processes to pass through multiple ACTIVITY_START calls; only the 
matching ACTIVITY_END will reverse the initial ACTIVITY_START. It may be 
that in the middle of a critical patch, there is sleeping in which we 
could safely suspend. This can be indicated by surrounding the sleep 
with ACTIVITY_PAUSING and ACTIVITY_RESTARTING calls. The thread is thus 
temporarily marked as safely suspendable.

These four macros play a further role. When we begin to wait for the 
activity counter to reach zero, a flag is set to record this fact. Macro 
calls check this flag, and a process reaching a START or RESTARTING 
activity macro while the flag is set will be refrigerated at that point 
until after the suspend cycle is completed. This helps us quiesce the 
system more quickly.

Some processes receive special treatment during this period.

A process marked PF_NOFREEZE is never refrigerated or counted in 
measuring activity.

A process may instead be marked PF_SYNCTHREAD. It is good for us to sync 
all dirty data to disc prior to suspending, just-in-case something goes 
wrong or the user uses noresume. By doing this, we maximise the 
filesystem integrity as far as is possible. PF_SYNCTHREAD is used for 
processes such as journalling threads that are used in doing this, and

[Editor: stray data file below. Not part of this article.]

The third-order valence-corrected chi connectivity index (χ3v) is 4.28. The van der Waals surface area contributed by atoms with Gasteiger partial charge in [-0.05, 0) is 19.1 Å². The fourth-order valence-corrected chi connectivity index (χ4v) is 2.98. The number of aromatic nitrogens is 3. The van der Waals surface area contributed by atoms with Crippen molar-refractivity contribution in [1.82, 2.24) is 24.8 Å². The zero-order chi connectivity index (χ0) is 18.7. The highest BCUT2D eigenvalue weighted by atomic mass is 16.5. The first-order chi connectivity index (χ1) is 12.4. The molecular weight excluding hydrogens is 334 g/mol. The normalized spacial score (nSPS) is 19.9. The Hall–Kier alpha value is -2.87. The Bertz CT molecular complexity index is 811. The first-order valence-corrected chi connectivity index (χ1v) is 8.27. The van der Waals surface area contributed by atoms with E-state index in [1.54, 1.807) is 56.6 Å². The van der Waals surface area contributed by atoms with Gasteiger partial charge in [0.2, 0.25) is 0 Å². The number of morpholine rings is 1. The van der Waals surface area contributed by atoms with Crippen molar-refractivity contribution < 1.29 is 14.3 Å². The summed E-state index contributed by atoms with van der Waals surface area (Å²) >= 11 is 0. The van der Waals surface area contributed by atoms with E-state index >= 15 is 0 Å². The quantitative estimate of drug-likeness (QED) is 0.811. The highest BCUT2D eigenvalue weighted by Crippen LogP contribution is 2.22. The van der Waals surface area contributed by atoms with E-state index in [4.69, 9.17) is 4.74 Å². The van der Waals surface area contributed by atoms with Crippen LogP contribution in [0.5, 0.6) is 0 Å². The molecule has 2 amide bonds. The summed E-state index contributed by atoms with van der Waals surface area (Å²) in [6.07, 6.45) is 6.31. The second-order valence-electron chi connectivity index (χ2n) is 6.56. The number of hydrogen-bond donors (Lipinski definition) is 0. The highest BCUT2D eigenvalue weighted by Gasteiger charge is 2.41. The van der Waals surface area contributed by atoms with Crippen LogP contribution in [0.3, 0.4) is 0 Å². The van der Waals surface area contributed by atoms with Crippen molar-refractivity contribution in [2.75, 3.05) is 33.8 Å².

for processes which begin a filesystem sync. These processes are allowed 
to continue operation during the initial phase, and are frozen later.

The freezing process is thus:

1) Set FREEZE_NEW_ACTIVITY flag and wait for activity count to reach 
zero. New activity is held, existing activity completes critical paths 
or pauses at a safe place and syncing runs to completion.
2) Do our own sys_sync, just in case none were already running.
3) Set FREEZE_UNREFRIGERATED flag. Syncthreads will now enter the 
refrigerator of their own accord or by being signalled.
4) Signal remaining processes to be frozen. Deadlocking is avoided 
because those that would start critical paths are held at the 
ACTIVITY_START/RESTARTING calls, prior to taking the locks that would 
cause the deadlocks.

Regards,

Nigel
-- 
Nigel & Michelle Cunningham
C/- Westminster Presbyterian Church Belconnen
61 Templeton Street, Cook, ACT 2614.
+61 (2) 6251 7727(wk); +61 (2) 6254 0216 (home)

Evolution (n): A hypothetical process whereby infinitely improbable 
events occur
with alarming frequency, order arises from chaos, and no one is given 
credit.

             reply	other threads:[~2004-05-17  6:51 UTC|newest]

Thread overview: 14+ messages / expand[flat|nested]  mbox.gz  Atom feed  top
2004-05-17  6:49 Nigel Cunningham [this message]
2004-05-21  9:33 ` Pavel Machek
2004-05-21 12:28   ` Nigel Cunningham
2004-05-21 13:34     ` Pavel Machek
2004-05-22  2:43       ` Nigel Cunningham
2004-05-21 13:42     ` Oliver Neukum
2004-05-21 17:08       ` Pavel Machek
2004-05-21 17:12         ` Oliver Neukum
2004-05-21 17:15           ` Pavel Machek
2004-05-21 17:20             ` Oliver Neukum
2004-05-21 23:35               ` Herbert Xu
2004-05-22  2:47                 ` Nigel Cunningham
2004-05-21 22:32       ` Nigel Cunningham
2004-05-22 14:11         ` Bill Davidsen